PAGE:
Who Designed the Sil Batta -

and

Why should we care?

by

Anisha Shekhar Mukherji

Sil Batta

When my mother-in-law came to Delhi from Calcutta, more than forty years ago, she brought with herself a stone-grinder – a sil batta – on the train. The sil was part of the household goods given by her family, to start her new life as a married woman. A few days ago, in the absence of my cook, I ground fresh coriander and garlic chutney on the same sil-batta. It was vigorous exercise for my arms. As the volume of green leaves transformed into a darker green, and I saw and smelt the shape of the white garlic clove disappearing into the green paste, amidst my growing anticipation of tasting the chutney, I was struck by a thought. Who designed the ubiquitous sil-batta, that indispensable part of every Indian kitchen even today? Was it designed at all? Or did one or many of our ancestors simply pick up a stone lying around by chance and use it to beat something on another convenient stone?

        The germ of the idea may certainly have come from there, but when I look at the smooth black oval softness of the batta and consider how snugly it fits into my hands; the pocked and dotted surface of the sil and how well it uses friction to grind finely, it seems to me it must have been designed. Designed not in the sense that we think of today, with elaborate drawings, concept doodles and engineering drawings, but in the classic sense of the word – ‘thought of, conceived, deliberately visualized in the head’. Individual makers would have introduced minute changes in the basic configuration – depending on their personal or regional preferences. So the oblong batta preferred in Bengal becomes triangular in North India. The size of the sil varies. But, by and large, the sil-batta is instantly recognizable – the type is standardized yet each piece is unique, with its own identity.  

        The widespread use and acceptance of the sil-batta and its enduring popularity shows the success of its design. Of course, along with the sil, most conventional Indian kitchens today also house an electric mixer-blender, the ‘mixie’. I have one too. A Black & Decker model, bought less than a couple of years ago. We believed that it would perform better than the locally made mixie which had given up fairly soon. In about a year, much before the locally produced model, the blade of the wet-grinder of the ‘branded’ mixie had broken, and the vessel of the dry-grinder had cracked. Considering how infrequently it was used for our small family of three, and considering the claims of quality and durability of this international brand, this was unexpected - to say the least!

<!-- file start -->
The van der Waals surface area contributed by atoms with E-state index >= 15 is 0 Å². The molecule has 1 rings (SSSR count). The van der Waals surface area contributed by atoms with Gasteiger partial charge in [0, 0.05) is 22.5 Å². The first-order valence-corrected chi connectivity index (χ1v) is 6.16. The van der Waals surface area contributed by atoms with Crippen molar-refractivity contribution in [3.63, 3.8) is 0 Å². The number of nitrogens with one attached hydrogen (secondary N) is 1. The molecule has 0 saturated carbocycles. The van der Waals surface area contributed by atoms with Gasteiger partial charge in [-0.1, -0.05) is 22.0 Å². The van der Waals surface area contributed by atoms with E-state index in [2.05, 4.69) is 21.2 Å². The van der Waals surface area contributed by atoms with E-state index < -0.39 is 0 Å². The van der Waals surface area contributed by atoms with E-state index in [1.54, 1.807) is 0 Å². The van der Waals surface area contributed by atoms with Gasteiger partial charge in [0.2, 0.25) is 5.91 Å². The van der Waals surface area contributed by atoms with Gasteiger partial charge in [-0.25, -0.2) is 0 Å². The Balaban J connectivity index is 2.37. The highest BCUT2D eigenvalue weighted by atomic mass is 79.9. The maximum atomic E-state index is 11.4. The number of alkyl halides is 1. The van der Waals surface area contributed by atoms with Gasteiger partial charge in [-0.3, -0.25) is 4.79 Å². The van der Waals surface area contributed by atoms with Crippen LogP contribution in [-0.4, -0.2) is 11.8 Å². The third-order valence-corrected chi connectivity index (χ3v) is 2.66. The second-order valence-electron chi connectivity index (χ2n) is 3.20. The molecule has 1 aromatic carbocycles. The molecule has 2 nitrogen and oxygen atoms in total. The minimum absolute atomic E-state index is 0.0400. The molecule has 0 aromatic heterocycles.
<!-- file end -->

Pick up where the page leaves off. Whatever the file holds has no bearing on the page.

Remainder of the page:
We considered toting the mixie back to the shop in Sector 18, not far at all from our home, but increasingly intimidating to reach with the intervening metro construction, road widening, stacks of malls and cars. And after all that effort, the shopkeeper would probably direct us to the company office, somewhere in the Industrial Sectors of Noida where we would spend more time and energy. After spending a precious morning in hunting out the bill and warranty card, we let it be.

        In any case, the mixie was rarely used. One had to consider carefully what could be ground in it. The fine poppy seeds, the beloved posto of the Bengalis, used for flavouring and texturing vegetables, emerged virtually unchanged from the mixie. Mustard seeds, another favourite spice for both fish and vegetables, could only be ground in huge quantities, and even then not fine enough to bring out their pungency. Dry grinding other spices in the mixie was fast, but most of the flavour was lost.